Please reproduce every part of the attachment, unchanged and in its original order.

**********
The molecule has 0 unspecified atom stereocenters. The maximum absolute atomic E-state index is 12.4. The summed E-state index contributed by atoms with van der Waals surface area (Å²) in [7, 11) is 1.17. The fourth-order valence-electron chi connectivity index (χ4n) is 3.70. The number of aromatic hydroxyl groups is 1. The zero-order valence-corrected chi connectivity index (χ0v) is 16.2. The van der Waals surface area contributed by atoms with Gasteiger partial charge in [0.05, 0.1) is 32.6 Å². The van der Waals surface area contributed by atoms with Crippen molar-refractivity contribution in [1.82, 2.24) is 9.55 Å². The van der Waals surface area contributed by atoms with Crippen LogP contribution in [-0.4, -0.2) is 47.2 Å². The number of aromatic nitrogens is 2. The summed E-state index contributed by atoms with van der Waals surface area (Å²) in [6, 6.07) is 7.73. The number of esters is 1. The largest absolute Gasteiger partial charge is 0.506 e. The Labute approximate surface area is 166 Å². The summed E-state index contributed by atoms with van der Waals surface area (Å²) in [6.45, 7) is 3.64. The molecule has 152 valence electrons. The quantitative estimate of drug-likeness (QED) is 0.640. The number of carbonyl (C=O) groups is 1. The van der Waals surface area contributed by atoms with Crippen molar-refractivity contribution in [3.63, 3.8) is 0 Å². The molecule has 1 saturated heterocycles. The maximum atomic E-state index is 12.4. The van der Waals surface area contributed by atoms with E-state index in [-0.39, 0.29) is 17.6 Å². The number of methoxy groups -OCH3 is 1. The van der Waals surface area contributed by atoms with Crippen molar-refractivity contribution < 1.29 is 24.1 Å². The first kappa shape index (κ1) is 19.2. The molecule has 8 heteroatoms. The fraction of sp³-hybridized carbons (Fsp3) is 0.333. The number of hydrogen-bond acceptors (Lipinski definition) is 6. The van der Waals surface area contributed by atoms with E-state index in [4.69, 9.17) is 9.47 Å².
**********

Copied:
The molecule has 0 unspecified atom stereocenters. The maximum absolute atomic E-state index is 12.4. The summed E-state index contributed by atoms with van der Waals surface area (Å²) in [7, 11) is 1.17. The fourth-order valence-electron chi connectivity index (χ4n) is 3.70. The number of aromatic hydroxyl groups is 1. The zero-order valence-corrected chi connectivity index (χ0v) is 16.2. The van der Waals surface area contributed by atoms with Gasteiger partial charge in [0.05, 0.1) is 32.6 Å². The van der Waals surface area contributed by atoms with Crippen molar-refractivity contribution in [1.82, 2.24) is 9.55 Å². The van der Waals surface area contributed by atoms with Crippen LogP contribution in [-0.4, -0.2) is 47.2 Å². The number of aromatic nitrogens is 2. The summed E-state index contributed by atoms with van der Waals surface area (Å²) in [6, 6.07) is 7.73. The number of esters is 1. The largest absolute Gasteiger partial charge is 0.506 e. The Labute approximate surface area is 166 Å². The summed E-state index contributed by atoms with van der Waals surface area (Å²) in [6.45, 7) is 3.64. The molecule has 152 valence electrons. The quantitative estimate of drug-likeness (QED) is 0.640. The number of carbonyl (C=O) groups is 1. The van der Waals surface area contributed by atoms with Crippen molar-refractivity contribution in [3.63, 3.8) is 0 Å². The molecule has 1 saturated heterocycles. The maximum atomic E-state index is 12.4. The van der Waals surface area contributed by atoms with E-state index in [-0.39, 0.29) is 17.6 Å². The number of methoxy groups -OCH3 is 1. The van der Waals surface area contributed by atoms with Crippen molar-refractivity contribution < 1.29 is 24.1 Å². The first kappa shape index (κ1) is 19.2. The molecule has 8 heteroatoms. The fraction of sp³-hybridized carbons (Fsp3) is 0.333. The number of hydrogen-bond acceptors (Lipinski definition) is 6. The van der Waals surface area contributed by atoms with E-state index in [4.69, 9.17) is 9.47 Å².